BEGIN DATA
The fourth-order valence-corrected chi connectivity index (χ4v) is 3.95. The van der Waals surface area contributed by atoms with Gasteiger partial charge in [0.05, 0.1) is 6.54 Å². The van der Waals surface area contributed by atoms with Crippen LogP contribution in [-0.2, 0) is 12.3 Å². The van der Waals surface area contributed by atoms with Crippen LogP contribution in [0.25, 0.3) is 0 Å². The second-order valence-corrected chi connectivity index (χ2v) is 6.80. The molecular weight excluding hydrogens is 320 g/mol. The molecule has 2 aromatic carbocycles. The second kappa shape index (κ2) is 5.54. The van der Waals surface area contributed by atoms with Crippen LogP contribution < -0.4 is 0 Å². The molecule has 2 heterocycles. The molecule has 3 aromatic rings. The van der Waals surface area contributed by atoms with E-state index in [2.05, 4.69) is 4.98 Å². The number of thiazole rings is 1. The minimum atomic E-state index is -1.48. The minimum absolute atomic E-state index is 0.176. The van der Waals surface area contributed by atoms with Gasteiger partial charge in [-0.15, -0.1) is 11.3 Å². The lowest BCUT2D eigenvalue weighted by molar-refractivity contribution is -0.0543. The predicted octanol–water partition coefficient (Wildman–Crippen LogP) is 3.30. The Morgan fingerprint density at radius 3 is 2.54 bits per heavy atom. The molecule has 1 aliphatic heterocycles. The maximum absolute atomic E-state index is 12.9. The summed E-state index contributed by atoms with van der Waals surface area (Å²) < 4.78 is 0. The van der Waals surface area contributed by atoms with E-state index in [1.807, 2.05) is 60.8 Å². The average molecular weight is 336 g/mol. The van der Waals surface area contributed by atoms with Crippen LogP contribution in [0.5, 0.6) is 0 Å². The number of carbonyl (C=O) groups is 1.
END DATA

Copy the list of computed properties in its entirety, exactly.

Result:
The fourth-order valence-corrected chi connectivity index (χ4v) is 3.95. The van der Waals surface area contributed by atoms with Gasteiger partial charge in [0.05, 0.1) is 6.54 Å². The van der Waals surface area contributed by atoms with Crippen LogP contribution in [-0.2, 0) is 12.3 Å². The van der Waals surface area contributed by atoms with Crippen LogP contribution in [0.25, 0.3) is 0 Å². The second-order valence-corrected chi connectivity index (χ2v) is 6.80. The molecular weight excluding hydrogens is 320 g/mol. The molecule has 2 aromatic carbocycles. The second kappa shape index (κ2) is 5.54. The van der Waals surface area contributed by atoms with Crippen LogP contribution < -0.4 is 0 Å². The molecule has 2 heterocycles. The molecule has 3 aromatic rings. The van der Waals surface area contributed by atoms with E-state index in [2.05, 4.69) is 4.98 Å². The number of thiazole rings is 1. The minimum atomic E-state index is -1.48. The minimum absolute atomic E-state index is 0.176. The van der Waals surface area contributed by atoms with Gasteiger partial charge in [-0.15, -0.1) is 11.3 Å². The lowest BCUT2D eigenvalue weighted by molar-refractivity contribution is -0.0543. The predicted octanol–water partition coefficient (Wildman–Crippen LogP) is 3.30. The Morgan fingerprint density at radius 3 is 2.54 bits per heavy atom. The molecule has 1 aliphatic heterocycles. The maximum absolute atomic E-state index is 12.9. The summed E-state index contributed by atoms with van der Waals surface area (Å²) < 4.78 is 0. The van der Waals surface area contributed by atoms with E-state index in [1.807, 2.05) is 60.8 Å². The average molecular weight is 336 g/mol. The van der Waals surface area contributed by atoms with Crippen LogP contribution in [0.5, 0.6) is 0 Å². The number of carbonyl (C=O) groups is 1.